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Theresa May refuses to rule out sacking Philip Hammond

The Prime Minister's answers confirmed that all is not well between No.10 and No.11. 

Theresa May and Philip Hammond were at Canary Wharf's One Canada Square to launch an attack dossier on Labour. But it was blue-on-blue warfare that the assembled media were more interested in. In his earlier appearance on the Today programme, Hammond refused to deny fraught rows with No.10 (merely dismissing the reports as "tittle-tattle") and even appeared to confess to swearing. 

The Chancellor has clashed with Nick Timothy, May's co-chief of staff and the author of the Conservative manifesto (which will be published tomorrow), over economic interventionism (which No.11 has resisted), the National Insurance U-turn (which saw a Hammond aide brand Timothy "economically illiterate") and the Tories' tax lock (which the Chancellor pre-emptively suggested would be dropped).  

Against this unhappy backdrop, May was asked whether Hammond would remain in his post after the election. "It's true to say that the Chancellor and I, and every other member of my team, are focused on June 8th," the PM replied, conspicuously refusing to guarantee Hammond's job. The Chancellor, meanwhile, hastily clarified that while he did "occasionally swear", he was not referring to "any particular conversation". Hammond added: "We work very closely together, she has got an extremely strong team around her. I work very closely withr her team - some of them are people I have known for many, many years. We do work very well together as a team. All this media tittle tattle is just that - media tittle tattle." 

At the press conference's close, May was invited to return the "endorsement". "Very happy to do so," she replied, again refusing to confirm Hammond's position. She then somewhat awkwardly added: "As Philip says, we have worked together over the years, for many years. Longer than we would care to identify [laughter] - that's an age-related comment, nothing else." 

May's answers did nothing to dispel the impression that all is not well with No.10 and No.11. Indeed, they merely reinforced it. "Embarrassing for Hammond," tweeted his shadow John McDonnell. "It seems May has no confidence in her own Chancellor. Tory splits at the top."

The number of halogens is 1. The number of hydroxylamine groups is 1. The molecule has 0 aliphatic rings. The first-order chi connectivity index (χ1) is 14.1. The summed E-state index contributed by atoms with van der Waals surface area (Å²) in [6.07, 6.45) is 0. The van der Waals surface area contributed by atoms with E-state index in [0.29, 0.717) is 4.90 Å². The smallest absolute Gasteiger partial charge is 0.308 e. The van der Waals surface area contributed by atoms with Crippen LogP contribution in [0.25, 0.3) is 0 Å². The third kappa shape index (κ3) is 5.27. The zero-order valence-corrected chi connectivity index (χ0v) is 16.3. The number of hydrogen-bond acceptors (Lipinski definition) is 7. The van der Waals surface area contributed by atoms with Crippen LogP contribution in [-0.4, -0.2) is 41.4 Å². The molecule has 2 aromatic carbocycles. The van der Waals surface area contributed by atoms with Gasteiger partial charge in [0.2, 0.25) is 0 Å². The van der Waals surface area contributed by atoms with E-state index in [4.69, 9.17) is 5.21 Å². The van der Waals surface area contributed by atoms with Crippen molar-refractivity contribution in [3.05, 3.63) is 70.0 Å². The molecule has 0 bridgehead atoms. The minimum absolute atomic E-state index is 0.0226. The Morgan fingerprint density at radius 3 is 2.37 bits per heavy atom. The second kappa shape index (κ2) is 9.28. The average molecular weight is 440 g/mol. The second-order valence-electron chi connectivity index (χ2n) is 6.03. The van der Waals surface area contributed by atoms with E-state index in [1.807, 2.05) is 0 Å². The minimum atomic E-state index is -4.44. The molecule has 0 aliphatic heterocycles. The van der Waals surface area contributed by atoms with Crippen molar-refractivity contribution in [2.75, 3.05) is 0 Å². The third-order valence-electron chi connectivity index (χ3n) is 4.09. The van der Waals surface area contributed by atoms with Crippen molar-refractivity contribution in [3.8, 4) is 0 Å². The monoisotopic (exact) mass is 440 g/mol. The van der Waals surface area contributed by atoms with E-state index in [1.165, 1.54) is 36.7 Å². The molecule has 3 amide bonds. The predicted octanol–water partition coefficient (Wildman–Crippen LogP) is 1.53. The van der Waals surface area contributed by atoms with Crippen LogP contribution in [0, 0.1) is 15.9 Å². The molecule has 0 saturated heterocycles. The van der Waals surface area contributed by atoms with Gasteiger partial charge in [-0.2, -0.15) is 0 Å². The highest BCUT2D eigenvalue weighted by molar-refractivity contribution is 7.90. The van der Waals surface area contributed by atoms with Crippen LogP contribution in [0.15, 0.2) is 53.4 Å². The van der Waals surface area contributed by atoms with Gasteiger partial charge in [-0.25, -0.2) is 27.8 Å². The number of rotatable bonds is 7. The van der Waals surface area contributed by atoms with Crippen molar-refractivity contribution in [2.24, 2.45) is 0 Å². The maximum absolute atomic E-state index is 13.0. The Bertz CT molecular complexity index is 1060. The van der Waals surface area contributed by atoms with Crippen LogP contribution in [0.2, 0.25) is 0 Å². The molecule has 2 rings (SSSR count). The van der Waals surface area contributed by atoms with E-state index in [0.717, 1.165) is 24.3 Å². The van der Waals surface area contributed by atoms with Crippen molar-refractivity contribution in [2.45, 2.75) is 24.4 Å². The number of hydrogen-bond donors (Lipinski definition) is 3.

If the relationship between May and Hammond has often appeared troubled it is partly because they have followed the uniquely close David Cameron and George Osborne (Cameron always confirmed his friend's position). But there also genuine tensions. That May has refused to rule out sacking Hammond, after Amber Rudd was tipped as a replacement, is one of the election's most significant moments.

It's true that prime ministers like to keep their options open and that, were May to confirm Hammond's position, she would be challenged to issue similar guarantees to Boris Johnson and David Davis. But there is no more important relationship in government than that between the prime minister and the chancellor. With the polls suggesting that a Conservative victory remains inevitable, expect May to be pressed again on who will occupy No.11.

George Eaton is political editor of the New Statesman.

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Want an independent-minded MP? Vote for a career politician

The brutally ambitious are not content to fall in with the crowd. 

“Never having had a ‘real’ job outside of politics”: this is what the majority of respondents told a YouGov poll in 2014 when asked the most undesirable characteristic of the British politician. The result is hardly surprising. Type the words “career politician” into your search engine or raise the topic at a dinner party, and quickly you will be presented with a familiar list of grievances.